MPs left an empty chair for Mark Zuckerberg as the Facebook founder failed once again to attend a session to answer questions in Westminster from politicians
The range of criticisms put to the company by an “international grand committee” of politicians included recent data breaches, allegations of business malpractice, repeated electoral interference and the rampant spread of disinformation and hate speech on the platform.
In Mr Zuckerberg’s absence, Richard Allan, the social network’s vice president of policy solutions, faced stern questioning from representatives of nine countries including the UK, Ireland, Canada and France.
However, chief among the grievances was the Facebook founder’s refusal to give evidence himself, despite repeated invitations.
24 official representatives.
447 million people represented.
One question: where is Mark Zuckerberg? pic.twitter.com/BK3KrKvQf3— Digital, Culture, Media and Sport Committee (@CommonsDCMS) November 27, 2018
“In this room we represent over 400 million people and to not have your CEO sit in that chair there is an offence to all of us in this room and, really, our citizens as well,” said Bob Zimmer, chairman of Canada’s committee on access to information, privacy and ethics, pointing to an empty seat and nameplate left for Mr Zuckerberg.
“While we were playing on our phones and apps, our democratic institutions – our form of civil conversation – seem to have been upended by fratboy billionaires from California,” Mr Zimmer’s vice-chairman, Charlie Angus, said.
Richard Allan, who is also a Liberal Democrat peer and former MP who once held the same Sheffield Hallam seat as the company’s incoming communications chief Nick Clegg, at one point drew gasps in an exchange over hate speech on the platform.
Singapore’s Edwin Tong highlighted a Facebook post published in Sri Lanka during a time of political unrest in the country, which proclaimed “Kill all Muslims, don’t even let an infant of the dogs escape”.
Mr Tong pointed out that a Facebook moderator said it did not violate the network’s standards, a decision Mr Allan initially downplayed as “a mistake” before accepting the gravity of the error.
Mosques were attacked, Muslims were killed and a state of emergency was declared in Sri Lanka in March 2018, Mr Tong added.
He asked: “Would you accept that this case illustrates that Facebook cannot be trusted to make the right assessment of what can appear on its platform?”
Mr Allan agreed that the social media giant should be held accountable.
The assorted politicians also used the day to sign a joint declaration on the ‘principles of the law governing the internet’, stressing the effects of “deliberate spreading of disinformation and division” as a “credible threat to the continuation and growth of democracy”.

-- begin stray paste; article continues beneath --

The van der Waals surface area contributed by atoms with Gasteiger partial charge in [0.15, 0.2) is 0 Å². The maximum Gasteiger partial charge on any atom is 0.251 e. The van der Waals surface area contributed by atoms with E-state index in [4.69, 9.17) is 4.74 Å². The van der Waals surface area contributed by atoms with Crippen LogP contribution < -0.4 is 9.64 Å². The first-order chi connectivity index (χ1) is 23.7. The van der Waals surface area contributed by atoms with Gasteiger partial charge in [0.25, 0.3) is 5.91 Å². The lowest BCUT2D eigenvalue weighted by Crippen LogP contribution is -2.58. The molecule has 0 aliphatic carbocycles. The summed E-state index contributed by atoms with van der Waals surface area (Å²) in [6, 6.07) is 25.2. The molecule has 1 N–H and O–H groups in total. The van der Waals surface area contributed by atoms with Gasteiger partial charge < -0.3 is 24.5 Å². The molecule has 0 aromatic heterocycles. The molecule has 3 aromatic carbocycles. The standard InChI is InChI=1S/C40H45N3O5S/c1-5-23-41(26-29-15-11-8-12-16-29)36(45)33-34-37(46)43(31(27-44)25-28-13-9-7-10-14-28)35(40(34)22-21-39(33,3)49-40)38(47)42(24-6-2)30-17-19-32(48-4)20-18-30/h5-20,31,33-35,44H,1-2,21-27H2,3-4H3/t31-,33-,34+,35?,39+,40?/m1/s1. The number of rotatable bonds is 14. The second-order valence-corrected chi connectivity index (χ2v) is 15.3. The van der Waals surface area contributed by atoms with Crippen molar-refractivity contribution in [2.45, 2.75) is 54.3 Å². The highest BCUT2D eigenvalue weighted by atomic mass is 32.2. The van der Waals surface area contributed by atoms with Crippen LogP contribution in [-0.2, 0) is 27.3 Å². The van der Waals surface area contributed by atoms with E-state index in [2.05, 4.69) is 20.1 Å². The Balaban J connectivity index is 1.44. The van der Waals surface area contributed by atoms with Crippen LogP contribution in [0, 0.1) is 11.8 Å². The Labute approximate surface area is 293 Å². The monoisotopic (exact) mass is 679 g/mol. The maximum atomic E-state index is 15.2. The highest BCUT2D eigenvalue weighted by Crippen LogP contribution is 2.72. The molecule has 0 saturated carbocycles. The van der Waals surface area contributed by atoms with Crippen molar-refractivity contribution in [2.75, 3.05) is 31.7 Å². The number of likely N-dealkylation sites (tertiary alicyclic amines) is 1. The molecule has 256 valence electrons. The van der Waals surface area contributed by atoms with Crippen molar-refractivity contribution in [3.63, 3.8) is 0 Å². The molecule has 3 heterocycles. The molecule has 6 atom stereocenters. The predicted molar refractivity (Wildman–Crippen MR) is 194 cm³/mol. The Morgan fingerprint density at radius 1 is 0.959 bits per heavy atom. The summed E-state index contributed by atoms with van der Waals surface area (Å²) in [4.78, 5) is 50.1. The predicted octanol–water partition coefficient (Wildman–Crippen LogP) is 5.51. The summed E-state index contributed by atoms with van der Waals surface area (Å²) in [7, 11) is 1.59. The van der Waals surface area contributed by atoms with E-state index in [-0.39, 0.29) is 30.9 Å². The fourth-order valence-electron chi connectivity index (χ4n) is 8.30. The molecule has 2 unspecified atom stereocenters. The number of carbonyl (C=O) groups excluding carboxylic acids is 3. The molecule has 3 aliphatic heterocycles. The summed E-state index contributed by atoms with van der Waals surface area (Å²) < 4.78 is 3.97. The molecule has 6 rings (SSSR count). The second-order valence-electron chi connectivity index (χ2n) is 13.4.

The document also emphasised the “great power” and responsibilities of global technology companies, like Google and Facebook, calling for regulation and accountability to make sure they are “fully answerable to national legislatures”.
Today members of Parliament from Canada, France, Latvia, Belgium, Singapore, Brazil, Argentina, Ireland and the United Kingdom signed a declaration on the ‘Principles of the Law Governing the Law Governing the Internet’ pic.twitter.com/jQ4q9u9KAV— Damian Collins (@DamianCollins) November 27, 2018
Quoting from internal Facebook emails seized from US software company Six4Three, committee chair Damian Collins said an engineer had warned “entities with Russian IP addresses” accessed “three billion data points a day”.
Mr Allan could not say whether the company knew about the alleged data access or whether relevant authorities were notified, but claimed the email cache was “at best partial, at worst potentially misleading”.
Six4Three obtained the internal Facebook emails through legal mechanisms in the US, where the company is involved in court action against the social media giant.
A Facebook spokeswoman said “the engineers who had flagged these initial concerns subsequently looked into this further and found no evidence of specific Russian activity” but offered no further clarification.
Parliament seized the emails on Sunday and Mr Collins promised to release a redacted version of the correspondence “very soon”.
Attending press conference in @HouseofCommons after our International Grand Committee signed our Principles for the Regulation of Social Media. Strong interest in our discussions today and the need to regulate. @FineGael pic.twitter.com/zMw8g1M6on— Hildegarde Naughton (@1Hildegarde) November 27, 2018
Alluding to the Six4Three emails, Labour MP Clive Efford said the committee had “seen evidence” regarding the closure of third-party apps on the network which “could not pay large sums of money for mobile advertising” and closing apps “so that Facebook can move into that area and make money”.
Mr Allan said he was “not aware” of such practices, to which MPs agreed that Mr Zuckerberg might be able to answer their questions with more confidence.
Hildegarde Naughton, chairwoman of the Irish joint committee on communications, climate action and environment, said: “In light of the fake news and data breaches that your company has been involved in over the last two years, do you accept that Facebook needs to be regulated?”
“So … yes,” Mr Allan replied.
- Press Association